Tuesday, April 29, 2008
Kiseru - きせる
I asked the shop's owner how to prepare the pipe and he said just brushing the inside with a pipe cleaner was all I needed to do. No soap or water needed. Guessing from past smoking experiences and other sources, I packed the bowl by wetting my fingers on my tongue then pinched out a bit of the tobacco and rolled it into a pea sized ball. Like a cigarette you inhale kiseru tobacco but not as deeply as you would a cigarette. Lighting and smoking must be done gently as if you suck too hard you might pull ash into your mouth. You also need to be careful of blowing back into the kiseru as the lit tobacco will pop out of the bowl quite easily. Although the first few tries are a bit awkward at best, getting to understand the method of smoking the kiseru becomes quite easy. It's also important to pay attention to how much is left in the bowl. Sucking in ash is quite degusting. The perfered method of emptying the bowl is to tap it firmly aginst your hand. I would guess that hitting it against an ashtray might damage the pipe fitting.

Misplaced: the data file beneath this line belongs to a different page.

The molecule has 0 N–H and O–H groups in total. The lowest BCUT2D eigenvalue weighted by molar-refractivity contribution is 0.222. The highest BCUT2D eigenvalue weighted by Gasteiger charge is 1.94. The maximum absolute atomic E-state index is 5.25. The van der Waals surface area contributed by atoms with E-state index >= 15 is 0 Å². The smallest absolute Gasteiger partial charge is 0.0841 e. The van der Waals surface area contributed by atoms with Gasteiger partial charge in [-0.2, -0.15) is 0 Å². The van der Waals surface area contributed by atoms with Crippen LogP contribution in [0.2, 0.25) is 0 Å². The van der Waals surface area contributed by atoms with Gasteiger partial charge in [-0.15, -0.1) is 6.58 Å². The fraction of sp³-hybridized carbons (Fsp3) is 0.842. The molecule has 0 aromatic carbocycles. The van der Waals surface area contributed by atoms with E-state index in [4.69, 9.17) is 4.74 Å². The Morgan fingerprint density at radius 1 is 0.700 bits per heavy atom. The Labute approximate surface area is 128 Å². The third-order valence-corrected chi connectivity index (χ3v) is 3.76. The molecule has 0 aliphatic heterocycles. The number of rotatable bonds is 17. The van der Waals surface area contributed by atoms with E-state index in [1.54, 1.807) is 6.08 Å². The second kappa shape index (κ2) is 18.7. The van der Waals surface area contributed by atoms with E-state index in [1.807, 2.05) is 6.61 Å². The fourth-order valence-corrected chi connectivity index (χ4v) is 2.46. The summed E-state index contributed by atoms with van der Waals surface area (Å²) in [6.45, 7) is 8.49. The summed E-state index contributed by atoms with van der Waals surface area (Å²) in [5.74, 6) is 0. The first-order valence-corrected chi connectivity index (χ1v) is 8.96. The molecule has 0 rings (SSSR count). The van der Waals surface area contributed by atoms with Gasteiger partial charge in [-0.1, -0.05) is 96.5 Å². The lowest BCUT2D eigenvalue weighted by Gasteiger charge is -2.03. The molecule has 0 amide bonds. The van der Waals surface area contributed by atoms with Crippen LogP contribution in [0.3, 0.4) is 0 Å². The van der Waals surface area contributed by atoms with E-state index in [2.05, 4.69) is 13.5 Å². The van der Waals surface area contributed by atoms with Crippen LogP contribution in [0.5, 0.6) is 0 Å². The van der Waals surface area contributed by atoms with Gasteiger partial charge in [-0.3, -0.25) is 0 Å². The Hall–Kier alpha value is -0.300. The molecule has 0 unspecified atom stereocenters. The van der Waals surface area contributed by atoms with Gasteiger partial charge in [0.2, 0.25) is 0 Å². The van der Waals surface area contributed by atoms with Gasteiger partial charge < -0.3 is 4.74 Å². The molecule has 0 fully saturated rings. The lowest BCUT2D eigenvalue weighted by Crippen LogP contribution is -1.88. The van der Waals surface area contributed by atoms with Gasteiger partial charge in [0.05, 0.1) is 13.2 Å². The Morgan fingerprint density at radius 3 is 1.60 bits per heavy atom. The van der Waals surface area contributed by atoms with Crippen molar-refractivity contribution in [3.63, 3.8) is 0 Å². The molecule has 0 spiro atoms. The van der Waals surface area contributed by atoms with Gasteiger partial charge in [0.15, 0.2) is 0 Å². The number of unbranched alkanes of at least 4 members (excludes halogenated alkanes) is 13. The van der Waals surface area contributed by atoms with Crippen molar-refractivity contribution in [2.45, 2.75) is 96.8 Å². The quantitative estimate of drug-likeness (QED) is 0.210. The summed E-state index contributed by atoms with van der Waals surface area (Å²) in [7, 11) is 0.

Besides the taste and the pleasant feeling you get from the tobacco I also like the kiseru because it takes time. The process of smoking becomes much more important. It's not so fast and easy as a cigarette. You cannot do this while driving or walking. It requires patience and time. In my busy rushed life I found the time it takes to pack and smoke the kiseru quite relaxing. It can be unnerving smoking the kiseru because everyone, Japanese and foreigners alike will look at you. I'm not sure if it has a bad image, but in a country of smokers this will really make you stand out.
This blog has a quite interesting write up about the kiseru along with the etymology of the word and a review of an online store that sells and ships kiseru world wide. The shops webpage in English, here, also has some links to some interesting videos about kiseru although all in Japanese.
Kiseru also has another meaning in Japanese. Kiserunori means cheating on train fare by buying the first and last parts of your journey and riding the longest most expensive part in the middle for free. This mimics the construction of the kiseru with gold, or metal, on each end with bamboo in the middle.